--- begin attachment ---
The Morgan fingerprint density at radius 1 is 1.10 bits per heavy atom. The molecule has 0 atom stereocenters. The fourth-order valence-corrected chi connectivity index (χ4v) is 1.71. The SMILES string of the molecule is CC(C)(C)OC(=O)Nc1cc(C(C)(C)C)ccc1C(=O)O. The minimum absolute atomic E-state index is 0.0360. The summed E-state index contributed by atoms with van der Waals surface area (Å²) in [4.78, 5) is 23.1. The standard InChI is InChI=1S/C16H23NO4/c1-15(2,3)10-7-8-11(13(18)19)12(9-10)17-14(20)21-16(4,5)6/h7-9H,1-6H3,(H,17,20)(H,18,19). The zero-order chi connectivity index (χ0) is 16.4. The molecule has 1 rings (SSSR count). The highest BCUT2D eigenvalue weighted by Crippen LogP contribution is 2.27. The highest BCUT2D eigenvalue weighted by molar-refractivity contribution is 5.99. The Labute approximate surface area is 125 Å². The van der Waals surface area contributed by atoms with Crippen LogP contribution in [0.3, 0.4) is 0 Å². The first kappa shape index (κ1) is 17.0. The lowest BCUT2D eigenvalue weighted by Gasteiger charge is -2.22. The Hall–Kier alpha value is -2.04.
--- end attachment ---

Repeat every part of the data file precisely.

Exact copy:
The Morgan fingerprint density at radius 1 is 1.10 bits per heavy atom. The molecule has 0 atom stereocenters. The fourth-order valence-corrected chi connectivity index (χ4v) is 1.71. The SMILES string of the molecule is CC(C)(C)OC(=O)Nc1cc(C(C)(C)C)ccc1C(=O)O. The minimum absolute atomic E-state index is 0.0360. The summed E-state index contributed by atoms with van der Waals surface area (Å²) in [4.78, 5) is 23.1. The standard InChI is InChI=1S/C16H23NO4/c1-15(2,3)10-7-8-11(13(18)19)12(9-10)17-14(20)21-16(4,5)6/h7-9H,1-6H3,(H,17,20)(H,18,19). The zero-order chi connectivity index (χ0) is 16.4. The molecule has 1 rings (SSSR count). The highest BCUT2D eigenvalue weighted by Crippen LogP contribution is 2.27. The highest BCUT2D eigenvalue weighted by molar-refractivity contribution is 5.99. The Labute approximate surface area is 125 Å². The van der Waals surface area contributed by atoms with Crippen LogP contribution in [0.3, 0.4) is 0 Å². The first kappa shape index (κ1) is 17.0. The lowest BCUT2D eigenvalue weighted by Gasteiger charge is -2.22. The Hall–Kier alpha value is -2.04.